Luckily, things were different in Israel. No Israeli banks collapsed during the crisis and none needed government assistance - so the state had no reason to cap salaries. But there was a public debate over bankers' pay.
The numbers are eye-popping for a country where the average salary is NIS 8,500 per month. Some politicians - including MKs Shelly Yacimovich and Robert Ilatov - submitted bills aimed at limiting executive pay in general, and bankers' pay in particular. The government objected, and none of the laws passed. Yet some bank heads sought to lower their profiles by lowering their salary packages, to about the NIS 10 million mark.
That, however, doesn't mean this level is appropriate.
What is a bank?
To determine a more accurate norm, we should start by considering what it means to be a bank in Israel in 2012. First, Israeli banks are an oligopoly: They operate in an environment characterized by low levels of competition in many of their fields of operation. This diagnosis was unequivocally handed down by David Zaken, the Bank of Israel's supervisor of banks, in a recent report.
Second, Israeli banks are partly-public bodies at the very least. Even if at some, the controlling interest is held by a few families from the business sector, the majority of shares are held by the public, and most of the banks' money comes from the public's deposits. Moreover, a bank that collapses will take down the whole economy with it. A bank - especially in Israel, where five banks control the entire market and two control about 60% of it - is a very public organization.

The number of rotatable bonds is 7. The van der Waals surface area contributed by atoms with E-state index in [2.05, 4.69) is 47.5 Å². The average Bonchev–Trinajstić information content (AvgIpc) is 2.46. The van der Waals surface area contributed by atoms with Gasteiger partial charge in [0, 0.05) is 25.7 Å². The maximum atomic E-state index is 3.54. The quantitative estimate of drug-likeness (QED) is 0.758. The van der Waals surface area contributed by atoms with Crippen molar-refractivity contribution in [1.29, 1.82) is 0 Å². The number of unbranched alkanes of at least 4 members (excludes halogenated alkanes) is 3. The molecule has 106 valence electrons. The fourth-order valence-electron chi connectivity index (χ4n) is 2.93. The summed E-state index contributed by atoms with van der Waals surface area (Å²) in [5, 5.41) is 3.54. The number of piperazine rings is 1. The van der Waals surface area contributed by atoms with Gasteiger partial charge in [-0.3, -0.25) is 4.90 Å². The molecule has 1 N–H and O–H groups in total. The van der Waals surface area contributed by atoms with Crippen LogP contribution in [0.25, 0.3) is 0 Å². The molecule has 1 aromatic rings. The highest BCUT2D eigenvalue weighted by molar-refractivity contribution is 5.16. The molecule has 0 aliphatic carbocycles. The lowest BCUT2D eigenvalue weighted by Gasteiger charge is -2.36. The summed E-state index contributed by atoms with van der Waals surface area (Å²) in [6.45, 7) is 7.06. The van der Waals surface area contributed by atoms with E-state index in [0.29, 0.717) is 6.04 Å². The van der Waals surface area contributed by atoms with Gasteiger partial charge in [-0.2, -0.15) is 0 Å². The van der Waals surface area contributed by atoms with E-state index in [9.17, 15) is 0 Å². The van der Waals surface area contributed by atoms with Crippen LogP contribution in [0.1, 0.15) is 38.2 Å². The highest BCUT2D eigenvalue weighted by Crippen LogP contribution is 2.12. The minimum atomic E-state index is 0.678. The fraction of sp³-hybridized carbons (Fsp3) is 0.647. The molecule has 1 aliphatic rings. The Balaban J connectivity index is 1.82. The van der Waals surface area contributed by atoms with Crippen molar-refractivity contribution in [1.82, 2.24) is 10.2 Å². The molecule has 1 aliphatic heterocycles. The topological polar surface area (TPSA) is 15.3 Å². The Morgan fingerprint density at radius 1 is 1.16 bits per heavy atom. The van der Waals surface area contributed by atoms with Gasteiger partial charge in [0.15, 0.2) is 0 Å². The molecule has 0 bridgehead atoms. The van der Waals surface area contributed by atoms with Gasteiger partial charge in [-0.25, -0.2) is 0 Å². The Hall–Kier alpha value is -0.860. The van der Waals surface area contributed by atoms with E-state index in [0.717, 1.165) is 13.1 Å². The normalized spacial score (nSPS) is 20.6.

Third, no Israeli bank can fail, because the state would save it under any circumstances - with taxpayers' money. This government guarantee against bank failure is unofficial, but it is clear and absolute. After the collapse of Lehman Brothers nearly destroyed the global financial system, the Bank of Israel and the government decided they had no intention of ending up in a similar situation. Every large and medium-sized bank in Israel is "too big to fail."